Night+Market Sahm (Los Angeles, December 2018)

The original Night + Market opened in West Hollywood in 2010 (I think). I think it first flashed on our consciousness a few years later. We’d been planning on eating there ever since but somehow never got around to it—don’t feel too bad for us: we were mostly feeding our Thai food desires at Jitlada at the time. Somewhere in there they opened a second location in Silverlake (NIght + Market Song) but between menus that did not seem particularly kid-friendly and a no-reservations policy at Song, we never got around to it—it didn’t help that Luv2Eat opened in that period. Last year they opened their third location, Sahm, in Venice, and despite the fact that it’s the furthest of their outposts from our usual base of operations in Koreatown, that ended up being our first-ever Night+Market meal. We ate it as our last meal of 2018, in the early evening after a day spent with the kids on the beach and at the Santa Monica pier. I would love to say that our first Night+Market experience and our last meal of 2018 was great but, alas, it was not. That is not to say that it was bad; it was not bad, but it was, in our opinion, far from the quality of the best in Thai Town.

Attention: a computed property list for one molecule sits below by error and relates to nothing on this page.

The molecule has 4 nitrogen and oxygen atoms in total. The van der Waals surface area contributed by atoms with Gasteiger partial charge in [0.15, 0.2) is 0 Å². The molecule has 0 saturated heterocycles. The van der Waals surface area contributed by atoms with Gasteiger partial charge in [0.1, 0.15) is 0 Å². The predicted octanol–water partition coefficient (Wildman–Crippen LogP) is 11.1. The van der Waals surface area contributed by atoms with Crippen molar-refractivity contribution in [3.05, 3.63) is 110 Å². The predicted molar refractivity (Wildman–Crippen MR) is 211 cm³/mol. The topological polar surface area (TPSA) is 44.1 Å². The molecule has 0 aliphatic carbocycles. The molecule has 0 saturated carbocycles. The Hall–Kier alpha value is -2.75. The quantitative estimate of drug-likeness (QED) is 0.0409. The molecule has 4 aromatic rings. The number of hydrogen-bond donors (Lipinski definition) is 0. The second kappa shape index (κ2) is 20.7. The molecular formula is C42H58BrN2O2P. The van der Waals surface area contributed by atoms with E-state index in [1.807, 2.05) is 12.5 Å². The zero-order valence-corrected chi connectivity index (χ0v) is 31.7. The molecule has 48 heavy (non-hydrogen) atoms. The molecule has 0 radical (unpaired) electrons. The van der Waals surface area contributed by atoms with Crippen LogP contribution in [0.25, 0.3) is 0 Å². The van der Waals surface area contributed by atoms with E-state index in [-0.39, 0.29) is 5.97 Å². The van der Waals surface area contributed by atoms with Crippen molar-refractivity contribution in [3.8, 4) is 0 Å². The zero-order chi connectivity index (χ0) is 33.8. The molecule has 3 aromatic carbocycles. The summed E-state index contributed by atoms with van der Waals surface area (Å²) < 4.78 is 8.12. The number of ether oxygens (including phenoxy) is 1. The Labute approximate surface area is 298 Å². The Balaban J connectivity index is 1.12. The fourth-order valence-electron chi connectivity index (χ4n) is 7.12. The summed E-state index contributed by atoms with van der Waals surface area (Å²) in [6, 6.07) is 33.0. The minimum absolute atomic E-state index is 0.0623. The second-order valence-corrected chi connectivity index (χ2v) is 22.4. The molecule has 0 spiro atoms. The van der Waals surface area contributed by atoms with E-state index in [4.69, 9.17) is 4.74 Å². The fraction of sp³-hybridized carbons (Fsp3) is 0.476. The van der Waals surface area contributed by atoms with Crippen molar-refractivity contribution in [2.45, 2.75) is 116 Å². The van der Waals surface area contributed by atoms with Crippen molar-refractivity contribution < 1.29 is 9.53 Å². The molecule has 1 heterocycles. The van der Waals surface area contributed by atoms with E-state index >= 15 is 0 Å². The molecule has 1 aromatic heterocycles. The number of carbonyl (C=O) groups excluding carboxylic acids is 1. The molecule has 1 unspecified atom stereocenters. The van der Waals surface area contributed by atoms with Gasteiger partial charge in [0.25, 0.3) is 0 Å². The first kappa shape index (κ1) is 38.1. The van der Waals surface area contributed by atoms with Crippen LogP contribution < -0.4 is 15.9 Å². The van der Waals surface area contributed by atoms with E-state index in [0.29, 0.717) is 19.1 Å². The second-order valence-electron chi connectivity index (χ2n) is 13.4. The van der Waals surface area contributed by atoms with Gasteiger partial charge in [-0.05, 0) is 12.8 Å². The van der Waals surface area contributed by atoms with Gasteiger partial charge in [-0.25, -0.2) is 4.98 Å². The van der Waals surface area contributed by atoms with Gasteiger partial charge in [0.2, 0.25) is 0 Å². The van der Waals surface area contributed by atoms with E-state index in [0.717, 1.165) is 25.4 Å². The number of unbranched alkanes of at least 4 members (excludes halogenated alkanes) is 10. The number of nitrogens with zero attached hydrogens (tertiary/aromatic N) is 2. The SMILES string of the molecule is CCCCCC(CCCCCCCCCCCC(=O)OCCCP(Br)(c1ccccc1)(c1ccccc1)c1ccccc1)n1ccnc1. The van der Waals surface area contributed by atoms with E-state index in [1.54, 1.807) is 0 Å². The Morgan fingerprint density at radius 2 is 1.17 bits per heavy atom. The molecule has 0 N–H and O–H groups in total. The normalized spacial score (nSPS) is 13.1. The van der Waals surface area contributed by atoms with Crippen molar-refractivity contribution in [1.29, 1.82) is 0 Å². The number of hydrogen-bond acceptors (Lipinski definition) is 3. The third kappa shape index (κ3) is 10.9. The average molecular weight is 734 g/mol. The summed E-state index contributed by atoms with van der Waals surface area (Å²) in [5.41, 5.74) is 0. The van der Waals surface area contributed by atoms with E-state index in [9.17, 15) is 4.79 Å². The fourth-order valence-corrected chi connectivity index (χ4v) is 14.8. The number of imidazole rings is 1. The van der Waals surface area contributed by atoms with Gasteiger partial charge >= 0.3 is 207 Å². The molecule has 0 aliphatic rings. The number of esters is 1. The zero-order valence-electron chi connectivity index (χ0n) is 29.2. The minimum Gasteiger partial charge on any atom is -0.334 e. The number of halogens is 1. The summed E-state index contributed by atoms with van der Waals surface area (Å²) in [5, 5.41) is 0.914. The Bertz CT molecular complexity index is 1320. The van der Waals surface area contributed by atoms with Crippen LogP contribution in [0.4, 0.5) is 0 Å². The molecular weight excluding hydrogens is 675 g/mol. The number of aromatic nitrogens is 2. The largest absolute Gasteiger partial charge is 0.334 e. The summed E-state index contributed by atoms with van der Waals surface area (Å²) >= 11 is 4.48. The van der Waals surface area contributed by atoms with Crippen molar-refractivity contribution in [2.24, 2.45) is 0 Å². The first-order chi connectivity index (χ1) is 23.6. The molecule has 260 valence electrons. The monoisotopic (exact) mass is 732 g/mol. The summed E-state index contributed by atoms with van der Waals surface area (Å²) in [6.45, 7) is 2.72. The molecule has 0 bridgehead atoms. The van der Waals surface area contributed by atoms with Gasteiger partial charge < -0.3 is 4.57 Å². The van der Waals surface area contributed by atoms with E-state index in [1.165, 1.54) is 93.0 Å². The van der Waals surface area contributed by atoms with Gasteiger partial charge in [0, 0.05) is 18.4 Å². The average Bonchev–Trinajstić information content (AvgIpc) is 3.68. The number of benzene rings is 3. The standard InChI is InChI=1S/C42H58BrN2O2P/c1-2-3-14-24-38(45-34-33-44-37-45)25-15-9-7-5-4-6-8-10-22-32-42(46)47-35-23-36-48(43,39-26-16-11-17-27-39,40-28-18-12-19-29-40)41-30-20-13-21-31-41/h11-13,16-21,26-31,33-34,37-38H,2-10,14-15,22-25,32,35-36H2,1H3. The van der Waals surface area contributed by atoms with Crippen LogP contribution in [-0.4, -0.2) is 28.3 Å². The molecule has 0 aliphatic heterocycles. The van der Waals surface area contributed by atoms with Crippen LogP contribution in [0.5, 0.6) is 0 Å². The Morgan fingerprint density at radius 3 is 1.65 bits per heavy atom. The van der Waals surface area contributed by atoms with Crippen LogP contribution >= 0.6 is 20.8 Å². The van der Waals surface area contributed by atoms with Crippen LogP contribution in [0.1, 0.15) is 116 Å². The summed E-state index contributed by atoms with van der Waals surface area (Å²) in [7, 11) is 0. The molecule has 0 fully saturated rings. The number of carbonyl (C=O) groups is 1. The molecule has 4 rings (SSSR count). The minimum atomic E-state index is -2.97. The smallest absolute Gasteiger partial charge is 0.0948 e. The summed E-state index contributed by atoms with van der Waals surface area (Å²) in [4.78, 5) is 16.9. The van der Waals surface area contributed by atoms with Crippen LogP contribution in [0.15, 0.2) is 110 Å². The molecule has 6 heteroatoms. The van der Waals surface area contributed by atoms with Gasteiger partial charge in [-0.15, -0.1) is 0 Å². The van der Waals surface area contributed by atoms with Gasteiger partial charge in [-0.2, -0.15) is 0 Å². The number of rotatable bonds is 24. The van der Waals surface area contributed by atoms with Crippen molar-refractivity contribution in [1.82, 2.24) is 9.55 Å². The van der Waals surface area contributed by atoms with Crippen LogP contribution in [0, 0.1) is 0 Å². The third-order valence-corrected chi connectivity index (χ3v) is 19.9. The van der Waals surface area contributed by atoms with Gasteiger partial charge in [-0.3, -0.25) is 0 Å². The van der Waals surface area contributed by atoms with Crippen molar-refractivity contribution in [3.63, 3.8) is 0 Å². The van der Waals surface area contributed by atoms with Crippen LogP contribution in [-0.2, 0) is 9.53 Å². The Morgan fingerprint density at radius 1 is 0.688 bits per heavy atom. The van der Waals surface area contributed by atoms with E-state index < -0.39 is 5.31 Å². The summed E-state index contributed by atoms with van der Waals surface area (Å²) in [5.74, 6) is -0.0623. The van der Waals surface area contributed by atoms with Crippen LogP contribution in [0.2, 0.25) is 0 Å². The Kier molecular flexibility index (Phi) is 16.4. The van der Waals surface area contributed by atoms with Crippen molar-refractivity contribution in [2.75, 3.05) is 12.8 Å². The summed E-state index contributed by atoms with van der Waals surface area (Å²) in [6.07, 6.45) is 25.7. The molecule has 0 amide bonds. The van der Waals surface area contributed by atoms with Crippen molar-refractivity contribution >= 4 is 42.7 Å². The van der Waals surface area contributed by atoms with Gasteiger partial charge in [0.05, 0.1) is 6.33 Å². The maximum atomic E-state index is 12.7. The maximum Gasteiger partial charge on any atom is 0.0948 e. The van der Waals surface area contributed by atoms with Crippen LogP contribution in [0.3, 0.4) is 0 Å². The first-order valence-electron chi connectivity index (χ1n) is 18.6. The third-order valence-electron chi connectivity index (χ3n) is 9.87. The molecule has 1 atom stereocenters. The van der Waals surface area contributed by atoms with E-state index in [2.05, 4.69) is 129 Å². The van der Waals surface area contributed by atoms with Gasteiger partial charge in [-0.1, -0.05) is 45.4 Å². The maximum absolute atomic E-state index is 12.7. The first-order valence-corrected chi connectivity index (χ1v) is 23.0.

Now, a few caveats are appropriate here. The first is that Night+Market in general is not striving to be a traditional Thai restaurant in the mold of Jitlada or Luv2Eat (or Sapp or Pailin). This is Thai food refracted through the prism of hipster small plates dining; the food is recognizably Thai but it is aimed primarily at non-Thai diners outside Thai Town. This is true, as far as I can make out, not only of Sahm in Venice but also of Song and the original location. You can see this marked in the aesthetic of the restaurant, in the natural wine list, and, of course, you can see it simply by looking to see who is dining at the tables around you. None of this necessarily means disappointing food—and indeed we liked some of the things we ate a lot—but, on the whole, we felt there was nothing here that we hadn’t eaten better versions of in Thai Town. Of course, the ambience here is very different than in the average Thai Town spot, and if you want to go out for a good Thai meal in hip surroundings, it is hard to say why that shouldn’t be an available option. The key, I guess, is to have properly calibrated expectations. The second caveat is that the menus at the three locations are not at all identical, and so our meal at Sahm may not be indicative at all of what is on offer at the other two locations (both of which are far closer to Thai Town).

I certainly hope that the service at Sahm is not indicative of what’s on offer at the other two locations. They were not yet full when we arrived for dinner (at 5.30; we had a reservation) but they were already harried and all over the place. I don’t know if they were understaffed but service was almost comically bad. It took a while to get anyone’s attention to order, it was hard to get anyone’s attention after that, we were given no rice and it took asking two separate servers if it was coming before it did (a good while after we asked) and so on.